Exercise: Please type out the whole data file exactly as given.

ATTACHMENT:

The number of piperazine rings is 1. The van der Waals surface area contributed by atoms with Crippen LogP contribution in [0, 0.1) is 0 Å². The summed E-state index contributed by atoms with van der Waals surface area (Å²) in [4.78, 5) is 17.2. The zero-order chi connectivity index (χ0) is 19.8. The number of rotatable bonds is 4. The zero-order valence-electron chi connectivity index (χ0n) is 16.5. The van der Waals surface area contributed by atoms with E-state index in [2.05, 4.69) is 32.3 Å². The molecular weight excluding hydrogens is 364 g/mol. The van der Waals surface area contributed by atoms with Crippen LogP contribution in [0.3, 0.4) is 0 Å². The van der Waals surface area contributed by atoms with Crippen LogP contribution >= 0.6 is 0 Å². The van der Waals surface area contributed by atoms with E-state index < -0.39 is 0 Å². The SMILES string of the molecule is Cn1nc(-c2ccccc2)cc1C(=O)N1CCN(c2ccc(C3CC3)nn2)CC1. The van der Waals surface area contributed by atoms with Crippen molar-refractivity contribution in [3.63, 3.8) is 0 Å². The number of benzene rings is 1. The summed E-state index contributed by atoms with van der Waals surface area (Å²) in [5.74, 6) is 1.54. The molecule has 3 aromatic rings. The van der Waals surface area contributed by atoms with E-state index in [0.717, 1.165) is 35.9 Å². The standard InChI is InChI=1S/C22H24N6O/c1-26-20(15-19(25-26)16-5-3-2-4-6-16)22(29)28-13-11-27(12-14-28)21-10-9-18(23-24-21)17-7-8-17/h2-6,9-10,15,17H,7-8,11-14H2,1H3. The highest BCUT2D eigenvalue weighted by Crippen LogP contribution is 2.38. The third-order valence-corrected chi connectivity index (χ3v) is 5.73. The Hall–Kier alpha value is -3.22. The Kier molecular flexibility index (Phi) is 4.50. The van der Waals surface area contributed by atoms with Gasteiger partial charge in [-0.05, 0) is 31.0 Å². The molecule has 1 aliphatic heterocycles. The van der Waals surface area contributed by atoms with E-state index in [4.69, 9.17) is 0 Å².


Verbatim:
The number of piperazine rings is 1. The van der Waals surface area contributed by atoms with Crippen LogP contribution in [0, 0.1) is 0 Å². The summed E-state index contributed by atoms with van der Waals surface area (Å²) in [4.78, 5) is 17.2. The zero-order chi connectivity index (χ0) is 19.8. The number of rotatable bonds is 4. The zero-order valence-electron chi connectivity index (χ0n) is 16.5. The van der Waals surface area contributed by atoms with E-state index in [2.05, 4.69) is 32.3 Å². The molecular weight excluding hydrogens is 364 g/mol. The van der Waals surface area contributed by atoms with Crippen LogP contribution in [0.3, 0.4) is 0 Å². The van der Waals surface area contributed by atoms with Crippen LogP contribution >= 0.6 is 0 Å². The van der Waals surface area contributed by atoms with E-state index < -0.39 is 0 Å². The SMILES string of the molecule is Cn1nc(-c2ccccc2)cc1C(=O)N1CCN(c2ccc(C3CC3)nn2)CC1. The van der Waals surface area contributed by atoms with Crippen molar-refractivity contribution in [3.63, 3.8) is 0 Å². The number of benzene rings is 1. The summed E-state index contributed by atoms with van der Waals surface area (Å²) in [5.74, 6) is 1.54. The molecule has 3 aromatic rings. The van der Waals surface area contributed by atoms with E-state index in [0.717, 1.165) is 35.9 Å². The standard InChI is InChI=1S/C22H24N6O/c1-26-20(15-19(25-26)16-5-3-2-4-6-16)22(29)28-13-11-27(12-14-28)21-10-9-18(23-24-21)17-7-8-17/h2-6,9-10,15,17H,7-8,11-14H2,1H3. The highest BCUT2D eigenvalue weighted by Crippen LogP contribution is 2.38. The third-order valence-corrected chi connectivity index (χ3v) is 5.73. The Hall–Kier alpha value is -3.22. The Kier molecular flexibility index (Phi) is 4.50. The van der Waals surface area contributed by atoms with Gasteiger partial charge in [-0.05, 0) is 31.0 Å². The molecule has 1 aliphatic heterocycles. The van der Waals surface area contributed by atoms with E-state index in [4.69, 9.17) is 0 Å².